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Topics of interest to Clerks of Session, Session Moderators and others who are interested in Presbyterian local-church governance.

Saturday, June 30, 2012

Report from GA: We Have a Moderator

NOTE: My posts from the General Assembly are mirrored on the New Jersey GA participants' Blog, "Walking, Running, Soaring in Hope."

It’s always a fascinating exercise to observe the election of a moderator at the General Assembly – particularly so in light of the national Presidential contest, whose relentless lack of civility has all the appeal of fingernails scratching across a blackboard.

We Presbyterians do so much better. Are there differences among us? Of course. But there’s a common value of unity that’s so much stronger. That gives me hope for the church.

I’ve watched a number of these question-and-answer sessions over the years, but I never tire of marveling how unpredictable the process is, and how it so often happens that front-runners emerge only after the Q&A has begun. Sometimes it’s one clear choice. Sometimes, as happened tonight, it’s two or three – which means several ballots. It’s all about thinking on one’s feet, being gracious, showing compassion, having theological integrity – and, most of all, displaying a love for the church that’s natural and in no way affected.

Symbolism is also important. Who the successful candidate is, demographically speaking, has an influence. If the person looks the way most commissioners would like the church of the future to look, that’s a significant – but by no means deciding – factor.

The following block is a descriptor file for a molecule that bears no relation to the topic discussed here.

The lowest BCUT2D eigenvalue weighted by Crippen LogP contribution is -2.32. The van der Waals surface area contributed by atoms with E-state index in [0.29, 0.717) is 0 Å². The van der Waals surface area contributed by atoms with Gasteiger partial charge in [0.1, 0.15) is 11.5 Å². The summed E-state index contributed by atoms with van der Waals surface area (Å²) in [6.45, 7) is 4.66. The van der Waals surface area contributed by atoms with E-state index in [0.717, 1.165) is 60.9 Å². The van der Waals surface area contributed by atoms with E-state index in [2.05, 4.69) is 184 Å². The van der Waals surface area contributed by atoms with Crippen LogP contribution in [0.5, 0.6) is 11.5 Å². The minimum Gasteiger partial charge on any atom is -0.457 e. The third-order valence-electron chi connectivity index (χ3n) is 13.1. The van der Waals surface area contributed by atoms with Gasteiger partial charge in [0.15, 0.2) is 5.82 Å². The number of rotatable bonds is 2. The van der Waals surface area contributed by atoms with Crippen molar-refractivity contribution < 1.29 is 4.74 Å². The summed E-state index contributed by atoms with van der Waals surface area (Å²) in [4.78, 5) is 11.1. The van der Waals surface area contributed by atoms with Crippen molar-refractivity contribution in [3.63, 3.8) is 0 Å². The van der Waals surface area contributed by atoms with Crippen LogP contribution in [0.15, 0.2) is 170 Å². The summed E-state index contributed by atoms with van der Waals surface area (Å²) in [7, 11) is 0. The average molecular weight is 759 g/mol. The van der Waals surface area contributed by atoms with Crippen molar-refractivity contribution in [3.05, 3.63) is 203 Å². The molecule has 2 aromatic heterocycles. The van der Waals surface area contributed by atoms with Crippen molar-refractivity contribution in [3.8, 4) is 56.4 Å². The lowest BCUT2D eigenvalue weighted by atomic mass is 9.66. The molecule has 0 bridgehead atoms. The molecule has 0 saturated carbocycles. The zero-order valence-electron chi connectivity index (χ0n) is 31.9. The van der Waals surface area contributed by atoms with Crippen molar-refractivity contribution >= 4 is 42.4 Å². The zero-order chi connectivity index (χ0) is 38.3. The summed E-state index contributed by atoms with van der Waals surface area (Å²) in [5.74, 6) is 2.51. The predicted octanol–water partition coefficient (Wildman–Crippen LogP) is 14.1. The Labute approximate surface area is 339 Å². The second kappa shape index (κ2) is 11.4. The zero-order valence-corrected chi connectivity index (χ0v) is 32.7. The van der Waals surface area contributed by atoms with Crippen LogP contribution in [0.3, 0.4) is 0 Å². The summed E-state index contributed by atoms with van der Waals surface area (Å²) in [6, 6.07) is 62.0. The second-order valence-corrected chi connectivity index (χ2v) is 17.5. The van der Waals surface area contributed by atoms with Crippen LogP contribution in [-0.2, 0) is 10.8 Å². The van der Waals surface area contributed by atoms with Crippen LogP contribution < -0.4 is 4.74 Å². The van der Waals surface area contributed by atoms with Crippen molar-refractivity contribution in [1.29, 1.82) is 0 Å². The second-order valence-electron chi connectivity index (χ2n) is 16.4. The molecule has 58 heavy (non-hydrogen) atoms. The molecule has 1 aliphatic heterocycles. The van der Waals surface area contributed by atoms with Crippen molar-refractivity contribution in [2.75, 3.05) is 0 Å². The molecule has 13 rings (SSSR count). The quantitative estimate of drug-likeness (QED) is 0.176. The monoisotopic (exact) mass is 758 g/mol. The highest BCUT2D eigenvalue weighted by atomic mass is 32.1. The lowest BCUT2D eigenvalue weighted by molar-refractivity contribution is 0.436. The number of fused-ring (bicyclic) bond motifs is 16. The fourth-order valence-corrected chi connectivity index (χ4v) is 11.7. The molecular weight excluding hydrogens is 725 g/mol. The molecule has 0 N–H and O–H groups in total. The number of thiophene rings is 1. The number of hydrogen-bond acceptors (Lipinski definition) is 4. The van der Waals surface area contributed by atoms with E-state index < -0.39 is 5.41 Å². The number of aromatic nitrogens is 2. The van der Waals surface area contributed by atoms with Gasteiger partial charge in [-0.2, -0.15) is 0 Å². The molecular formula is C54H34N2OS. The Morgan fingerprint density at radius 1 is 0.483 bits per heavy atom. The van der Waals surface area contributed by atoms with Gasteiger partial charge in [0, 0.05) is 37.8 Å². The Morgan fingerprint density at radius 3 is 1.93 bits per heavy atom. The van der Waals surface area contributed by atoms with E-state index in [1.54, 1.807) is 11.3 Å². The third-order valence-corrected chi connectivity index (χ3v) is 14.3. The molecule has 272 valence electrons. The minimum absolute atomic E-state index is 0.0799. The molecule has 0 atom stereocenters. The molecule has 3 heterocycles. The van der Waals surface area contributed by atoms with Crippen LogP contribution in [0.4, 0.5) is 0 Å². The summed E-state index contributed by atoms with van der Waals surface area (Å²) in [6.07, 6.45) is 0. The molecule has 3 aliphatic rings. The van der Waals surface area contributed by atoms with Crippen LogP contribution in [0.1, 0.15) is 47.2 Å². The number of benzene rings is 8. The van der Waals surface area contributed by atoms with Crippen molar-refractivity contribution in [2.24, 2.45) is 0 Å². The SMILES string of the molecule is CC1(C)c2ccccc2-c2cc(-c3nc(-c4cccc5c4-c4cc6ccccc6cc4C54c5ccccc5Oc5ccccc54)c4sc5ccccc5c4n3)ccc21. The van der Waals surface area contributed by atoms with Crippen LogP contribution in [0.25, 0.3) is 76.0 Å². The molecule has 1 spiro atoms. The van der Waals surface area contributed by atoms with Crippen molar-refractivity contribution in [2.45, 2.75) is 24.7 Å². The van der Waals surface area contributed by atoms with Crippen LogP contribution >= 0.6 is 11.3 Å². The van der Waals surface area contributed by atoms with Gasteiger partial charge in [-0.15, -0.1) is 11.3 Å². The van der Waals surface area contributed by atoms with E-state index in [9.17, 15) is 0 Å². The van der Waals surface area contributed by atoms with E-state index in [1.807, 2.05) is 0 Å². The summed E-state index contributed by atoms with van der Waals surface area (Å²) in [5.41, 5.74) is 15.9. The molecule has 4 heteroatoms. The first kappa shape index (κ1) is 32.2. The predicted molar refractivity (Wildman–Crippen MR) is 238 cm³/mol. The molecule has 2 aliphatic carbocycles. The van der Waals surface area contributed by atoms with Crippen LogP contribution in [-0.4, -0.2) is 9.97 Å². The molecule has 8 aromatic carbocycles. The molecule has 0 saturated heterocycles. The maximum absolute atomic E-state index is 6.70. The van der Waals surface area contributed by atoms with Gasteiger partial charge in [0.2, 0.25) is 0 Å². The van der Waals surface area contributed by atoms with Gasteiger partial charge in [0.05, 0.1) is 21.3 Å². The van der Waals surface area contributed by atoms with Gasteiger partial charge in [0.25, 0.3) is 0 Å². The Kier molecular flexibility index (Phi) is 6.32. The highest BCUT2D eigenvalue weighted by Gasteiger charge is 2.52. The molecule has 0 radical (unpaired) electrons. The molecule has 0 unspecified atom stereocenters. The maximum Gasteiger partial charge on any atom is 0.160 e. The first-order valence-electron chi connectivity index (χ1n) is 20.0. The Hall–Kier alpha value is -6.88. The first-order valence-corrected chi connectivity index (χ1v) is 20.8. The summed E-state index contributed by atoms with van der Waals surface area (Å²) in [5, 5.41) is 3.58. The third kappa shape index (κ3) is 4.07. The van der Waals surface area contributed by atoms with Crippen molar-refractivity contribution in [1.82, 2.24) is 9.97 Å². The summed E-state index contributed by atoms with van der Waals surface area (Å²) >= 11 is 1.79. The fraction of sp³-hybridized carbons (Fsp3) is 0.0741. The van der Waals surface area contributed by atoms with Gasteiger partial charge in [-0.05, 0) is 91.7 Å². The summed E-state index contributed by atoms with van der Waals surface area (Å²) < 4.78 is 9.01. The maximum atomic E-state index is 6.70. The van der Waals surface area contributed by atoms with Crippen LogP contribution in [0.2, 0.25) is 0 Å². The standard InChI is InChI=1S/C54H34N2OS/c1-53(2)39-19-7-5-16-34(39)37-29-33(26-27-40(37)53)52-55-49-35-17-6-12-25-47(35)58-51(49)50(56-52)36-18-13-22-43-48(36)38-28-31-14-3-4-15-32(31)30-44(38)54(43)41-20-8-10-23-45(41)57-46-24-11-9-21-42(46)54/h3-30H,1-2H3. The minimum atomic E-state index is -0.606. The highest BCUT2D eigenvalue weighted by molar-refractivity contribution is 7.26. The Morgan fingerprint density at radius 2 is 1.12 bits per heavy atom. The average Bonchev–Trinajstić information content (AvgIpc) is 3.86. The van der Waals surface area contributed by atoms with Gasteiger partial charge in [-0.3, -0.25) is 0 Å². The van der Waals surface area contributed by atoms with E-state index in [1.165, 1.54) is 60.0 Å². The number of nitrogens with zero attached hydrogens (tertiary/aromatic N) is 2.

Even though there were several front-runners, we had four outstanding candidates. Any one of them could have done the job admirably. That’s usually the case. People just don’t get the endorsement of their presbyteries to try for this crazy job if they don’t have a lot going for them.

I always feel for the unsuccessful candidates. Some years back, one of them made up a bunch of campaign-style buttons that said “Member of the Almost-But-Not-Quite Moderators Club,” and handed them out at General Assemblies for a few years after that. They’re a distinguished bunch, and I always feel sad that we as a denomination don't find a way to tap more of them for other national leadership positions.

One of the popular parlor games at the General Assembly is to speculate on how each Assembly’s choice of moderator may or may not be a bellwether of which way the Assembly will go on the big issues before it. Neal is clearly in favor of making some space in the church for those who would like to perform weddings for same-gender couples (at least in the several states where this is legal). I wouldn't read too much into that. I’m not so sure this is the reason he got elected. It’s more about what he symbolizes: the younger, more multicultural church we Presbyterians wish we were.

They say if wishes were horses, beggars would ride, but my wish is that Neal’s moderatorial tenure will be more than just a symbolic expression of our desire to be well-positioned to serve the needs of 21st Century America – demographically speaking, the country we actually are and are becoming.

Here are the vote totals, in case anyone’s interested in the nitty-gritty...

Robert Austell - 26%
Randy Branson - 9%
Susan Krummel - 25%
Neal Presa - 38%

Austell - 27%
Branson - 4%
Krummel - 27%
Presa - 42%

Austell - 25%
Branson - 2%
Krummel - 26%
Presa - 47%

Austell - 22%
Branson - 2%
Krummel - 24%
Presa - 52%

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